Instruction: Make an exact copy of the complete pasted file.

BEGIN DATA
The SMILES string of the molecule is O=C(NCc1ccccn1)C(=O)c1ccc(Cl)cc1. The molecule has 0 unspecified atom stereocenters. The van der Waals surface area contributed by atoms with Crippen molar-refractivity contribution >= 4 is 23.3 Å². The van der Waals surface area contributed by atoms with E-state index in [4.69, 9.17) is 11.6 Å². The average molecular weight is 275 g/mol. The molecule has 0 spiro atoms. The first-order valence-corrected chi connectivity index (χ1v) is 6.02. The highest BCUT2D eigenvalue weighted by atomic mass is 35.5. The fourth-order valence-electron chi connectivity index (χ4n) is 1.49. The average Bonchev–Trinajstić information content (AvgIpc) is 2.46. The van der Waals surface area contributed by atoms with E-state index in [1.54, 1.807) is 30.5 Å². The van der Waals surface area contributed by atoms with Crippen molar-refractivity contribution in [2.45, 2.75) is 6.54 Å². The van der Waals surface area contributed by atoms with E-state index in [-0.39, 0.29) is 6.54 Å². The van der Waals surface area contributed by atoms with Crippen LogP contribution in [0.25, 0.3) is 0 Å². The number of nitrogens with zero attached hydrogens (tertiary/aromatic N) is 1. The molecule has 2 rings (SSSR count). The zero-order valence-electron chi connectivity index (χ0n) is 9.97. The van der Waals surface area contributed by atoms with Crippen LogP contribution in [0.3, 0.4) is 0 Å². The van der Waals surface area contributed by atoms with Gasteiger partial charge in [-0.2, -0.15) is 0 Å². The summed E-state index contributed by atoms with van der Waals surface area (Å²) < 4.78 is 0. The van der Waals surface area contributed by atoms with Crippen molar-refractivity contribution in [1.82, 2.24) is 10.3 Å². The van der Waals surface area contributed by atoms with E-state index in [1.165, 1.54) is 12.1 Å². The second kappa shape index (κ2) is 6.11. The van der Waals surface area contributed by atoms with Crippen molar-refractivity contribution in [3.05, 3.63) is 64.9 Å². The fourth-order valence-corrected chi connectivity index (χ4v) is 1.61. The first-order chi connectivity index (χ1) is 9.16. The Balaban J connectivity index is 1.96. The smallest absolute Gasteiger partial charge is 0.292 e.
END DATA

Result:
The SMILES string of the molecule is O=C(NCc1ccccn1)C(=O)c1ccc(Cl)cc1. The molecule has 0 unspecified atom stereocenters. The van der Waals surface area contributed by atoms with Crippen molar-refractivity contribution >= 4 is 23.3 Å². The van der Waals surface area contributed by atoms with E-state index in [4.69, 9.17) is 11.6 Å². The average molecular weight is 275 g/mol. The molecule has 0 spiro atoms. The first-order valence-corrected chi connectivity index (χ1v) is 6.02. The highest BCUT2D eigenvalue weighted by atomic mass is 35.5. The fourth-order valence-electron chi connectivity index (χ4n) is 1.49. The average Bonchev–Trinajstić information content (AvgIpc) is 2.46. The van der Waals surface area contributed by atoms with E-state index in [1.54, 1.807) is 30.5 Å². The van der Waals surface area contributed by atoms with Crippen molar-refractivity contribution in [2.45, 2.75) is 6.54 Å². The van der Waals surface area contributed by atoms with E-state index in [-0.39, 0.29) is 6.54 Å². The van der Waals surface area contributed by atoms with Crippen LogP contribution in [0.25, 0.3) is 0 Å². The number of nitrogens with zero attached hydrogens (tertiary/aromatic N) is 1. The molecule has 2 rings (SSSR count). The zero-order valence-electron chi connectivity index (χ0n) is 9.97. The van der Waals surface area contributed by atoms with Crippen LogP contribution in [0.3, 0.4) is 0 Å². The van der Waals surface area contributed by atoms with Gasteiger partial charge in [-0.2, -0.15) is 0 Å². The summed E-state index contributed by atoms with van der Waals surface area (Å²) < 4.78 is 0. The van der Waals surface area contributed by atoms with Crippen molar-refractivity contribution in [1.82, 2.24) is 10.3 Å². The van der Waals surface area contributed by atoms with E-state index in [1.165, 1.54) is 12.1 Å². The second kappa shape index (κ2) is 6.11. The van der Waals surface area contributed by atoms with Crippen molar-refractivity contribution in [3.05, 3.63) is 64.9 Å². The fourth-order valence-corrected chi connectivity index (χ4v) is 1.61. The first-order chi connectivity index (χ1) is 9.16. The Balaban J connectivity index is 1.96. The smallest absolute Gasteiger partial charge is 0.292 e.